Learning the tried-and-true ways of making art is not necessarily the way to make great art. It is simply the way to rehash the lessons we’ve already learned, to make more art that is ready familiar. Instead you want to create new and exciting directions, to take risks, to see the world afresh, to find answers to new questions. Learning to draw is not like cooking Boeuf Bourguignon, a set of steps one can follow from raw ingredients to final delicious product. Instead it is a voyage, an excursion into the wilderness, an adventure that is mainly rewarding for its own sake, not for its results.

The teacher doesn’t have the answers.  Only the student does.

33 thoughts on “Learning to teach beginners. On the teaching philosophy of Sketchbook Skool

  1. You are so right about students asking for the brand of pen, etc. When I was a chef, it was the copper pots that the customers credited with producing the delicious food!


  2. It’s so beautiful to see the philosophy (if I may call it that) of Sketchbook Skool laid out like this. I loved how it was such an open, encouraging environment that allowed me to be myself. Reading this makes it all the more clear that it was all planned to be exactly that.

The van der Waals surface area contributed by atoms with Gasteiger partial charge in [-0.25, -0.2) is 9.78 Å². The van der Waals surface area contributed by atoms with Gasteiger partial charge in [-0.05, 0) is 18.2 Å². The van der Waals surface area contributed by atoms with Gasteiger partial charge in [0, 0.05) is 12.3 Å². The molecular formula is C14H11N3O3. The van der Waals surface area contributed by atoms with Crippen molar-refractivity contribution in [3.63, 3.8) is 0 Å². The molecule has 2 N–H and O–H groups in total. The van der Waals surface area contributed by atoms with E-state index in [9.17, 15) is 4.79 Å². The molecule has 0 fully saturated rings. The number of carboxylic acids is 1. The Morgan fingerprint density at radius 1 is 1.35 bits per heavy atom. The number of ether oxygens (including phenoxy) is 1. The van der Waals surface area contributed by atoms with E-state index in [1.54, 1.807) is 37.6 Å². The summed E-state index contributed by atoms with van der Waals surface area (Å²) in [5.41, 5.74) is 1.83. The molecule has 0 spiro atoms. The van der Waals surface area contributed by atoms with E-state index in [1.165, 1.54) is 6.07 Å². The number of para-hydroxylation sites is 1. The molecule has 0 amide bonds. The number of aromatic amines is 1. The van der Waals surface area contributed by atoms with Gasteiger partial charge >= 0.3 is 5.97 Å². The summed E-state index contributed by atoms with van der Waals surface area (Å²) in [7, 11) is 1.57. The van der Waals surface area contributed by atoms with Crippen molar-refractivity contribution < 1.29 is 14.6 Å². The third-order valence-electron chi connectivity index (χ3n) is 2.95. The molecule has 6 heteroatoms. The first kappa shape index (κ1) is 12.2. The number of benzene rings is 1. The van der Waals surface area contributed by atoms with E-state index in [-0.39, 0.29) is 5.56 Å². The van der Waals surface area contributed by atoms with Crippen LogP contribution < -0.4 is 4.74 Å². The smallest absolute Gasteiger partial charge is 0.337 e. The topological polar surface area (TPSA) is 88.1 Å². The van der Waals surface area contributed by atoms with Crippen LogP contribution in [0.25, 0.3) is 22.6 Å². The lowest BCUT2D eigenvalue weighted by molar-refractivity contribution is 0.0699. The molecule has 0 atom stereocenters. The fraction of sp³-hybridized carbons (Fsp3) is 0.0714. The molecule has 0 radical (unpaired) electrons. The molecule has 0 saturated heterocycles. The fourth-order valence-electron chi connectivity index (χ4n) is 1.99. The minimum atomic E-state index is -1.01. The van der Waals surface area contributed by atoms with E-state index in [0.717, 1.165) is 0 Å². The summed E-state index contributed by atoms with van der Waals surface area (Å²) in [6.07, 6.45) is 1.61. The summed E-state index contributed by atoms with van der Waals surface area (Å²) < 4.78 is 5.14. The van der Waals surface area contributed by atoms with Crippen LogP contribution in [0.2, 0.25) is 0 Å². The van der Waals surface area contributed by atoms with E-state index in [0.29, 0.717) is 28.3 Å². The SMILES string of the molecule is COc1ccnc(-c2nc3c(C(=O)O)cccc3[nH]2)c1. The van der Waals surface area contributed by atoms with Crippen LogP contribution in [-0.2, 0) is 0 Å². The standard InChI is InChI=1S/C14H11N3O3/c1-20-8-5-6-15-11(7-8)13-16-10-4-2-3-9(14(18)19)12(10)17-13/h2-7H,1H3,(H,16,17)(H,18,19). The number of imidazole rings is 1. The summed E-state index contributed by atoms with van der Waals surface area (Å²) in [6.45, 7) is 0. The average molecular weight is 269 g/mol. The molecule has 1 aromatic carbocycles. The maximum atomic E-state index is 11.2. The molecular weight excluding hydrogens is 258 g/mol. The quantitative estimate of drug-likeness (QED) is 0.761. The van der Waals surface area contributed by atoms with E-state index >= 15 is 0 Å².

I realize I never had the chance to thank you and Koosje (and all the other fakulty) for everything I learned in SBS. I took the first two semesters, but didn’t take the third for a few financial reasons – but partly because I enrolled in an animation course at a local college. Yup, after a college degree and the makings of a career, I am sitting among kids about ten years younger than I am learning this thing I’ve always wanted but never had the opportunity to learn before.

    Although many factors were in play (such as that I now have a job and I now have a boyfriend who isn’t a control freak), I have SBS to thank in part for helping me gather the courage to say “I’m good enough for this” and enroll. The animation teacher there is wonderful and as you might imagine expects more accuracy and effort than the SBS fakulty. I take her comments to heart and learn from them. And again, I have SBS to thank for helping me maintain confidence, and not end up erasing my work compulsively hoping I can make the perfect drawing if I try often enough.

    For me, it’s all in good fun. I don’t know if I will have a career in animation, or if I will take it seriously if given the opportunity. But after keeping sketchbooks for nine months, I now understand that art is a part of me and is my best form of expressing myself to the outside world. Even if it doesn’t live up to my ever-enormous expectations, what is more important is that I do it. Signing up for more formal art classes was a natural progression from that realization.

    Anyway, Danny, I hope you forgive the ramble. It’s just that from reading your post, I felt a rush of gratitude for the opportunity to be through something like this.